Bold Conversations: Theatre Nova's "What the Constitution Means to Me" explores big issues on a small stage


What the Constitution Means to Me. Photo by Heidi Schreck.

Emily Wilson-Tobin and Skye Solea debate What the Constitution Means to Me at Theatre Nova. Photo by Heidi Schreck.

New York Times theater critic Jesse Green hailed Heidi Schreck’s play What the Constitution Means to Me as “not just the best play on Broadway, but also the most important.” 

Here was a theater piece that grappled with real issues while also being funny and intimate. The playwright played herself, offering her story as a template for long-simmering grievance.

Schreck’s play was not the usual Broadway fare. The set was simple, the approach was friendly and beguiling—and then, quietly, outraged. Schreck used her own story to explore what the U.S. Constitution got right, where it failed, and its impact on the lives of everyone.

The play opened on Broadway in 2018, in the wake of the Me Too movement that put a bright spotlight on male privilege, violence, and smug disregard for half of the human race. 

Yes, the play is about the Constitution but its real subject is a dawning feminism and how that hallowed document has helped and hindered the freedom of women and minorities over the last 235 years.  

Theatre Nova is the perfect venue for Schreck’s play. It’s a small theater in the heart of a great university town, a place where arguments about the Constitution really matter. Nova is presenting What the Constitution Means to Me through November 9.

The small Nova stage perfectly accommodates the simple recreation of an American Legion hall. It was in American Legion halls that a 15-year-old Heidi Schreck earned money for college by going around the country lecturing on the Constitution and debating with teenagers on different aspects of the revered document.

Emily Wilson-Tobin plays Heidi Schreck, and later in the play, herself. Wilson-Tobin begins as a funny, teasing 15-year-old who had mastered the content of the Constitution but got lost in tangled metaphors and overwrought orations. 

But this is how it begins. The Constitution would have a big impact on the future actress, playwright, producer, etc. 

Wilson-Tobin projects the charm, the humor, and the hurt that makes Schreck’s story so important in these uncertain times. Wilson-Tobin is an excellent guide through the debates over a woman’s right to an abortion and the conflicting and agonizing debates over every word in the Constitution. At one point, a tape is presented of a pointless debate between Justice Antonin Scalia and Justice Stephen Breyer over the meaning of “shall” while the real issues get buried in legalese. A couple of other tapes offer other insights into the workings of the Supreme Court—positive and negative depending on your point of view.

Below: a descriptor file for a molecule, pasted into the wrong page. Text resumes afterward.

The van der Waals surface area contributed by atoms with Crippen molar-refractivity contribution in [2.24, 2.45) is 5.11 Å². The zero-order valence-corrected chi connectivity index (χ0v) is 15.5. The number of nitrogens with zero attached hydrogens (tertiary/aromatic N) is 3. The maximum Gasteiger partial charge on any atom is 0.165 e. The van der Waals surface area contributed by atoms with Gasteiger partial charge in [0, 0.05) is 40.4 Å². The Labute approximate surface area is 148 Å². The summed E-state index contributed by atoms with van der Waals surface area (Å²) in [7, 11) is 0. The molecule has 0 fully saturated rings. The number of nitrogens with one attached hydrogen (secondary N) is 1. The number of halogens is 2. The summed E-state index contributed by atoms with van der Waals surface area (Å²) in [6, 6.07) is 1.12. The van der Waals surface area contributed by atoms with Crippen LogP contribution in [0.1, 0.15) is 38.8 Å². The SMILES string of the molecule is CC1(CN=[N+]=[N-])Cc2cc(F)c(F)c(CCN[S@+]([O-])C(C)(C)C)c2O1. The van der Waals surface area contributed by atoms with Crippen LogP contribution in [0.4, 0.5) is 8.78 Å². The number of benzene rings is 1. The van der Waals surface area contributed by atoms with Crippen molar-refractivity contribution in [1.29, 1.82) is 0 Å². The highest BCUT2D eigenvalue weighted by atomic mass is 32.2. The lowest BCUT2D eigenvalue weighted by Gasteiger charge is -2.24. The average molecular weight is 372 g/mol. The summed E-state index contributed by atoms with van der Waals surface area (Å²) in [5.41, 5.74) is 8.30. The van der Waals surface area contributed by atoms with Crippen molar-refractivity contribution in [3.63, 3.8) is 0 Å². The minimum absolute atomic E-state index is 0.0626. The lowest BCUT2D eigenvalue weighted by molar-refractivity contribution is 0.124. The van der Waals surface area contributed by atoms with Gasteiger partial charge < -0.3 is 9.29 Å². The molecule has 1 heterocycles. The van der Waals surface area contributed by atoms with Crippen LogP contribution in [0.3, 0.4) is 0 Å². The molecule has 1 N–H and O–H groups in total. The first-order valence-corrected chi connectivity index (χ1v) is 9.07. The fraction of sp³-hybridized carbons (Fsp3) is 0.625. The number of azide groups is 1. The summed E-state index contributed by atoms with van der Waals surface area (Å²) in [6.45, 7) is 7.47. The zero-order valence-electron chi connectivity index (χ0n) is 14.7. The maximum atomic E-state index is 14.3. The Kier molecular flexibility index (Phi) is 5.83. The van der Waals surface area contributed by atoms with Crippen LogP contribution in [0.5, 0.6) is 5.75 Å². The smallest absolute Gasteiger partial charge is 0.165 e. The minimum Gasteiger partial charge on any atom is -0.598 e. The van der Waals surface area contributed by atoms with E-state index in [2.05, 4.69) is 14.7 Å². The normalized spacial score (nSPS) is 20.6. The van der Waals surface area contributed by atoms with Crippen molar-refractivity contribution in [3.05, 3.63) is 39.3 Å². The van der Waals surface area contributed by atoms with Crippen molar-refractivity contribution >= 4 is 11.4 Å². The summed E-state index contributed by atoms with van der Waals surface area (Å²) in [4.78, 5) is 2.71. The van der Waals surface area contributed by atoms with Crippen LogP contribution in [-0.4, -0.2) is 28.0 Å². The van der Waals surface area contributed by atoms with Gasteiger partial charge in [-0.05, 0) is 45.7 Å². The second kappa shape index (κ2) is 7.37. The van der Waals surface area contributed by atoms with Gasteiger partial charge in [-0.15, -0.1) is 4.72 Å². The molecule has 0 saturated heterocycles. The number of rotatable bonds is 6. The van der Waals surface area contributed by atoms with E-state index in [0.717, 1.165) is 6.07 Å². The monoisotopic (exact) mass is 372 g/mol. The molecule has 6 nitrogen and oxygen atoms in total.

Wilson-Tobin is especially good at shifting from simple conversation to deeper and highly personal issues. Statistics, weighty court rulings, and twisted histories become poor excuses for denying the rights of women and minority groups. 

David Galido takes on several roles. He is a funny, by-the-book Legionnaire who oversees Heidi’s presentation and debate at a Legion hall in a small town in Washington. He is also an acting friend of Heidi who has his own dawning understanding of toxic masculinity. And Galido plays himself who also came to understand the problem. His performance is both touching and amusing.

The play takes on many issues but it comes back to the Constitution. 

Skye Solea, a 17-year-old actress and filmmaker, joins Wilson-Tobin in a debate over what to do about the Constitution: keep it or start all over again. The debate is lively, and it will vary from night to night as the two take different positions. Solea presented a strong argument for starting over. Wilson-Tobin made clear the many pitfalls. Solea presents the kind of self-assured young woman who will make her own case for a better future.

This is an emotionally engaging presentation and it deserves a big audience. These issues will always be with us and a strong, open, and honest debate is what this country and the Constitution are supposed to be about.

Hugh Gallagher has written theater and film reviews over a 40-year newspaper career and was most recently the managing editor of the Observer & Eccentric Newspapers in suburban Detroit.

The Theatre Nova production of Heidi Schreck’s "What the Constitution Means to Me" will be presented at 8 pm on Fridays and Saturdays through November 11, at 2 pm on Sundays through November 12, and mask-required performances at 8 pm on October 26 and November 2 and 9. For tickets, visit or call 734-635-8450.